A repeat client of mine asked if I could build her kids a "treehouse" but without the tree..... ?
So I went to work imagining what a treehouse without a tree might look like. The customer is an attorney for the National Humane Society and wanted to use as much reclaimed material as possible. Low environmental impact!!! This was priority #1.
As I am a project manager for a restoration company I have access to loads of reclaimed material mostly from barns ranging from the mid 18th through the end of the 19th century. I also had some 2x4's I salvaged from a dumpster that came out of an office building in Lowell built in the 1980's. I also utilized some saplings and maple branches that were headed for a wood chipper to make the rails and purchased some rough sawed 2x10 for the platform as there was to be no pressure treated. I bought some rough 1" from the local mill for the roof decking to save having to put seams in the roof boards.the lumber was harvested and milled less than 15 miles from the our building site.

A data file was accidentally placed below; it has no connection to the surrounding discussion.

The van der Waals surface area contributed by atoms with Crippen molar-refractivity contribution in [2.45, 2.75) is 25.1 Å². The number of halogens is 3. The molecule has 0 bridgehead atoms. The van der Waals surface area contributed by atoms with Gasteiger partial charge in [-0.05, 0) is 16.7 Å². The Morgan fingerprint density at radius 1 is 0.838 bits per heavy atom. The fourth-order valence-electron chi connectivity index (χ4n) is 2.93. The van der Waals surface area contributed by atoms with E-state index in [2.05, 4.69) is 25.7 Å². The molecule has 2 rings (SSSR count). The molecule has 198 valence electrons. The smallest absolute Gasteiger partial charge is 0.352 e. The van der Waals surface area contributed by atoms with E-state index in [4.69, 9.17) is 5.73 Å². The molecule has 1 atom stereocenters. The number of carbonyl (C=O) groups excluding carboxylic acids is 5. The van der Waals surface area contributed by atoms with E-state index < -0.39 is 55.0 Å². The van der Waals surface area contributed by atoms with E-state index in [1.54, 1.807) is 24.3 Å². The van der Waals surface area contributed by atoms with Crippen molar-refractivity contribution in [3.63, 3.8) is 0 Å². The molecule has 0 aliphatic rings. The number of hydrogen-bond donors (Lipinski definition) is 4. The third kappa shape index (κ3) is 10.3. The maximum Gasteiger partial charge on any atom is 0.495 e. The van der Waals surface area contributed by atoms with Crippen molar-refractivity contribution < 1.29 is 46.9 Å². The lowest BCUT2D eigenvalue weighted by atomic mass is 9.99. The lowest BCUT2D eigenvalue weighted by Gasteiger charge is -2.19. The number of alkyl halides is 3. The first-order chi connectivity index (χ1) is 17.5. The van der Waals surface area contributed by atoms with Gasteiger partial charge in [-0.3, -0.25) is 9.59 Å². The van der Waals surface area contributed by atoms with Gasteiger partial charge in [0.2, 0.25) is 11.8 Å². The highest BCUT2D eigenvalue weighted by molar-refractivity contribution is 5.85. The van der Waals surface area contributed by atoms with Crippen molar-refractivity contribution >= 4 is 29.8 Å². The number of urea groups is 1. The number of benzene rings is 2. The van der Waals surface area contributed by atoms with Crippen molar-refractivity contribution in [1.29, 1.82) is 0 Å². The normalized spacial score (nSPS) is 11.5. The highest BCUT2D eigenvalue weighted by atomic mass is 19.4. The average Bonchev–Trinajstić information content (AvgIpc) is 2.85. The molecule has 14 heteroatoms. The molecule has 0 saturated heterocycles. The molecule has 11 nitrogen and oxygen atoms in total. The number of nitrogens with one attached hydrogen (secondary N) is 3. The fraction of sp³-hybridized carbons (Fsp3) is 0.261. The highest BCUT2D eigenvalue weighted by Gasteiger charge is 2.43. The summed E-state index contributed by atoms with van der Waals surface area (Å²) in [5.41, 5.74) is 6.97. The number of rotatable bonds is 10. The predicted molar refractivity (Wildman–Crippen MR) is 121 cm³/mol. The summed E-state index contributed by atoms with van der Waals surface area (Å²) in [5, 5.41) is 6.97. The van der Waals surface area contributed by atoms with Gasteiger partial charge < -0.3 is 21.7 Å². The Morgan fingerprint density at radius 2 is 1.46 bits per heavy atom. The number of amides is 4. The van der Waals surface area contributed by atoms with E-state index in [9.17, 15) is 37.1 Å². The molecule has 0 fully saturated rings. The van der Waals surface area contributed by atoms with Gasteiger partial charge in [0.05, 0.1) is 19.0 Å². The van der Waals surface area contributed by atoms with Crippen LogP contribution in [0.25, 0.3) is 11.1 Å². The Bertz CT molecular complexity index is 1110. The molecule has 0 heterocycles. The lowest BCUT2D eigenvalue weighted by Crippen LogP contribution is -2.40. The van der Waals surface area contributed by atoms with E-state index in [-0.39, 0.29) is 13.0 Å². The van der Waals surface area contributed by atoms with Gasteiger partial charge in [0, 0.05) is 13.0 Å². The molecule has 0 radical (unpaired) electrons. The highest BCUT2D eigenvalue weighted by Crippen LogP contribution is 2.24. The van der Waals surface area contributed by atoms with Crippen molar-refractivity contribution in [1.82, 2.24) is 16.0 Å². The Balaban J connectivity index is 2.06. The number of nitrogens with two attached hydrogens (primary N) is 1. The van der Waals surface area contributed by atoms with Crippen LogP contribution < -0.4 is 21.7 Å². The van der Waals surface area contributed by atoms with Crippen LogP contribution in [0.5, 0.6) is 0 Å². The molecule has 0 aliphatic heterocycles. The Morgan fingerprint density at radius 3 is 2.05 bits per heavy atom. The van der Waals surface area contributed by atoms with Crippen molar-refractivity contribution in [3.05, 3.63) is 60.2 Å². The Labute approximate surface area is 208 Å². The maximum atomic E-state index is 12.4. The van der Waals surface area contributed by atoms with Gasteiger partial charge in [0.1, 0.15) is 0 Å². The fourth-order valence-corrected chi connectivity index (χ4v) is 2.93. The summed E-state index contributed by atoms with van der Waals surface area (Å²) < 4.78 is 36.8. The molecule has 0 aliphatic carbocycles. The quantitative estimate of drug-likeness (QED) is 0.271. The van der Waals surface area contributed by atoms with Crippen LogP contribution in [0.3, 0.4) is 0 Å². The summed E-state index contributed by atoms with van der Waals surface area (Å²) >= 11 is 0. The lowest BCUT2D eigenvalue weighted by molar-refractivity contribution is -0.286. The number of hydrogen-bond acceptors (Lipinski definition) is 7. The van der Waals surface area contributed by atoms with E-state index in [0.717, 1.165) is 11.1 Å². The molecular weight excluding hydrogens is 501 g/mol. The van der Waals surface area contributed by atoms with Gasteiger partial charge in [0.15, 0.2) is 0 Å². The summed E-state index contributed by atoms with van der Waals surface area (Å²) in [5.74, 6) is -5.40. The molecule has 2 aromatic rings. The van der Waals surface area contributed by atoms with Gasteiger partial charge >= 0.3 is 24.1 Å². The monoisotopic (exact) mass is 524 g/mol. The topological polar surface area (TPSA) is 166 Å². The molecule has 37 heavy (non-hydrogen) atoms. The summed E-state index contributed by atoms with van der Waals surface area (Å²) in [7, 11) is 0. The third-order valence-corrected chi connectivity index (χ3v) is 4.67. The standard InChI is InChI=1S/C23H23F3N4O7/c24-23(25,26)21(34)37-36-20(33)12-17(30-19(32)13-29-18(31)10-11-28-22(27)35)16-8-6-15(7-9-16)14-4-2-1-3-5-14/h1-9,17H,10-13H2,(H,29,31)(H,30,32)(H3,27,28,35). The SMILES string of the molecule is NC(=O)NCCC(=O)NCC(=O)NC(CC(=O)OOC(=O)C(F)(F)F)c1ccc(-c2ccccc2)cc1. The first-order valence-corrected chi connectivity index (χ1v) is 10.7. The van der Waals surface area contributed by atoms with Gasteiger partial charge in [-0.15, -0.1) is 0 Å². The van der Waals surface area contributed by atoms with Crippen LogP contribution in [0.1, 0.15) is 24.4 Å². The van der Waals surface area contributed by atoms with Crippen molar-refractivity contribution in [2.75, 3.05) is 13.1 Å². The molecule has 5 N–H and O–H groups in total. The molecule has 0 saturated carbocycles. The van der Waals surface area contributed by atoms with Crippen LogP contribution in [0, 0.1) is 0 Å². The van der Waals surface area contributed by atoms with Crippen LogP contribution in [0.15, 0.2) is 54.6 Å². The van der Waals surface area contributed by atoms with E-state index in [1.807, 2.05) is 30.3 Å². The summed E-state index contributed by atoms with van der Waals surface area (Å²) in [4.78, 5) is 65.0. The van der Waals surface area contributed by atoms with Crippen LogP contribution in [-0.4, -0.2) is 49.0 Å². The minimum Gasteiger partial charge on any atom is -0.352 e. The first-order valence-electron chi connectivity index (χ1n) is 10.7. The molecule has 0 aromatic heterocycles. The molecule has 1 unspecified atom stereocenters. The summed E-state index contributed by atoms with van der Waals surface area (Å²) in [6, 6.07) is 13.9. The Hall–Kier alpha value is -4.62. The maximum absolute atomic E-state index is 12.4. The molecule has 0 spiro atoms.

The deck frame is reclaimed log joists from an early 1800's new England Barn. The floor joists are reclaimed rafters circa 1780. The fabricated bents are the 2x4's from the good ole 1980's wrapped with reclaimed barn board. The siding/sheathing is mostly old roof sheathing from several old structures. "the bark wouldn't even be stripped as these were to be covered by the shingles. Back before building codes farmers used every scrap of every tree.
-There is a trap door in the floor.
-A little dumb-waiter for hoisting up picnic lunches.
-There is room to add a slide or cargo net for climbing. With some nicely placed landscape this little reclaimed getaway is still supporting life and growth with wood that is older than our constitution......the kids don't really know but mom and dad sneak out to hang out in the magic little hut after bed time. EVERYONE LOVES A TREEHOUSE!